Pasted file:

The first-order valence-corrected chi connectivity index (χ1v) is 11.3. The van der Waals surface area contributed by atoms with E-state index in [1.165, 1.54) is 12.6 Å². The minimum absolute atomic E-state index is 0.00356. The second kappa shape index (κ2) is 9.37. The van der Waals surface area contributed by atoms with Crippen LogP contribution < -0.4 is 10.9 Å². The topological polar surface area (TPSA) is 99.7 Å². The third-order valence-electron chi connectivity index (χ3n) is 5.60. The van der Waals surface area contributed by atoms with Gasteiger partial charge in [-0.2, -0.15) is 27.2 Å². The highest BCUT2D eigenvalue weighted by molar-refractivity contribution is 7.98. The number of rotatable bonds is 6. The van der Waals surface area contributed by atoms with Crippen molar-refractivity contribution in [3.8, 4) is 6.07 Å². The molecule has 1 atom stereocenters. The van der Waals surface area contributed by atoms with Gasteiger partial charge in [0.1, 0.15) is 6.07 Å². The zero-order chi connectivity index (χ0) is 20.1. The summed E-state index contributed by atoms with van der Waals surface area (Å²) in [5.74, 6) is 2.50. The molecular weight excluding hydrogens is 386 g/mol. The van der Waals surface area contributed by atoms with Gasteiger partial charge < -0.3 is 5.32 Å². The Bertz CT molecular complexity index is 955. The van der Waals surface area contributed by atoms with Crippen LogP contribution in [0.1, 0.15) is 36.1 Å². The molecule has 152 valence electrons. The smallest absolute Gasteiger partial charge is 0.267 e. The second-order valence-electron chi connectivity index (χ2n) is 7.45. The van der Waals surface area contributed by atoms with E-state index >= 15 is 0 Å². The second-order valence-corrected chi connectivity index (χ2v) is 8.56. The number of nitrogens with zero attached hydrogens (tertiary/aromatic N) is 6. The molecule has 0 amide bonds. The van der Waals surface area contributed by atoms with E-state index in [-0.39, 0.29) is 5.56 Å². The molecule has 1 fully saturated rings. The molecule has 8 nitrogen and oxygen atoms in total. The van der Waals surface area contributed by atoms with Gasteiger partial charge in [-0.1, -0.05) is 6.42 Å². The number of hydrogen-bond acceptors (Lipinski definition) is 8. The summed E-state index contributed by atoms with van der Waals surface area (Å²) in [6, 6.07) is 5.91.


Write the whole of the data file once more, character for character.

The first-order valence-corrected chi connectivity index (χ1v) is 11.3. The van der Waals surface area contributed by atoms with E-state index in [1.165, 1.54) is 12.6 Å². The minimum absolute atomic E-state index is 0.00356. The second kappa shape index (κ2) is 9.37. The van der Waals surface area contributed by atoms with Crippen LogP contribution < -0.4 is 10.9 Å². The topological polar surface area (TPSA) is 99.7 Å². The third-order valence-electron chi connectivity index (χ3n) is 5.60. The van der Waals surface area contributed by atoms with Gasteiger partial charge in [-0.2, -0.15) is 27.2 Å². The highest BCUT2D eigenvalue weighted by molar-refractivity contribution is 7.98. The number of rotatable bonds is 6. The van der Waals surface area contributed by atoms with Crippen molar-refractivity contribution in [3.8, 4) is 6.07 Å². The molecule has 1 atom stereocenters. The van der Waals surface area contributed by atoms with Gasteiger partial charge in [0.1, 0.15) is 6.07 Å². The zero-order chi connectivity index (χ0) is 20.1. The summed E-state index contributed by atoms with van der Waals surface area (Å²) in [5.74, 6) is 2.50. The molecular weight excluding hydrogens is 386 g/mol. The van der Waals surface area contributed by atoms with Gasteiger partial charge < -0.3 is 5.32 Å². The Bertz CT molecular complexity index is 955. The van der Waals surface area contributed by atoms with Crippen LogP contribution in [0.1, 0.15) is 36.1 Å². The molecule has 152 valence electrons. The smallest absolute Gasteiger partial charge is 0.267 e. The second-order valence-electron chi connectivity index (χ2n) is 7.45. The van der Waals surface area contributed by atoms with E-state index >= 15 is 0 Å². The second-order valence-corrected chi connectivity index (χ2v) is 8.56. The number of nitrogens with zero attached hydrogens (tertiary/aromatic N) is 6. The molecule has 0 amide bonds. The van der Waals surface area contributed by atoms with E-state index in [-0.39, 0.29) is 5.56 Å². The molecule has 1 fully saturated rings. The molecule has 8 nitrogen and oxygen atoms in total. The van der Waals surface area contributed by atoms with Gasteiger partial charge in [-0.1, -0.05) is 6.42 Å². The number of hydrogen-bond acceptors (Lipinski definition) is 8. The summed E-state index contributed by atoms with van der Waals surface area (Å²) in [6, 6.07) is 5.91.